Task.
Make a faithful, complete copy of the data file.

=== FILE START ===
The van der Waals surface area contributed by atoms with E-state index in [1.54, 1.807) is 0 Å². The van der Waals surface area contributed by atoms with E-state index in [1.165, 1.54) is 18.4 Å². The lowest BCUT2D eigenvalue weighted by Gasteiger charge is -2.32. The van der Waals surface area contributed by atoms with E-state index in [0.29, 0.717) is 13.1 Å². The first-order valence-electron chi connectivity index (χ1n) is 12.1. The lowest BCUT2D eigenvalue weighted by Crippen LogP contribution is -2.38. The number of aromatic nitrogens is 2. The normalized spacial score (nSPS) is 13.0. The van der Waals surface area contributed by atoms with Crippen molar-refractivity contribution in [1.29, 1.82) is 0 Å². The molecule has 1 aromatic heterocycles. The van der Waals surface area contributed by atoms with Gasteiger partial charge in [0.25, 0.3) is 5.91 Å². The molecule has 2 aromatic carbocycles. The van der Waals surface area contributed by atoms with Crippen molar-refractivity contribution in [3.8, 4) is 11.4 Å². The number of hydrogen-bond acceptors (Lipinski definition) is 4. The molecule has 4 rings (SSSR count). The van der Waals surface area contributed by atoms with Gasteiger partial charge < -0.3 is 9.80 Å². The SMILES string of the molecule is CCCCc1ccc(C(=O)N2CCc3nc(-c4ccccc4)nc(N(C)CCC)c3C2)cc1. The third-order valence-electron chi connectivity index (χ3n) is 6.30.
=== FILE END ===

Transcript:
The van der Waals surface area contributed by atoms with E-state index in [1.54, 1.807) is 0 Å². The van der Waals surface area contributed by atoms with E-state index in [1.165, 1.54) is 18.4 Å². The lowest BCUT2D eigenvalue weighted by Gasteiger charge is -2.32. The van der Waals surface area contributed by atoms with E-state index in [0.29, 0.717) is 13.1 Å². The first-order valence-electron chi connectivity index (χ1n) is 12.1. The lowest BCUT2D eigenvalue weighted by Crippen LogP contribution is -2.38. The number of aromatic nitrogens is 2. The normalized spacial score (nSPS) is 13.0. The van der Waals surface area contributed by atoms with Crippen molar-refractivity contribution in [1.29, 1.82) is 0 Å². The molecule has 1 aromatic heterocycles. The van der Waals surface area contributed by atoms with Gasteiger partial charge in [0.25, 0.3) is 5.91 Å². The molecule has 2 aromatic carbocycles. The van der Waals surface area contributed by atoms with Crippen molar-refractivity contribution in [3.8, 4) is 11.4 Å². The number of hydrogen-bond acceptors (Lipinski definition) is 4. The molecule has 4 rings (SSSR count). The van der Waals surface area contributed by atoms with Gasteiger partial charge < -0.3 is 9.80 Å². The SMILES string of the molecule is CCCCc1ccc(C(=O)N2CCc3nc(-c4ccccc4)nc(N(C)CCC)c3C2)cc1. The third-order valence-electron chi connectivity index (χ3n) is 6.30.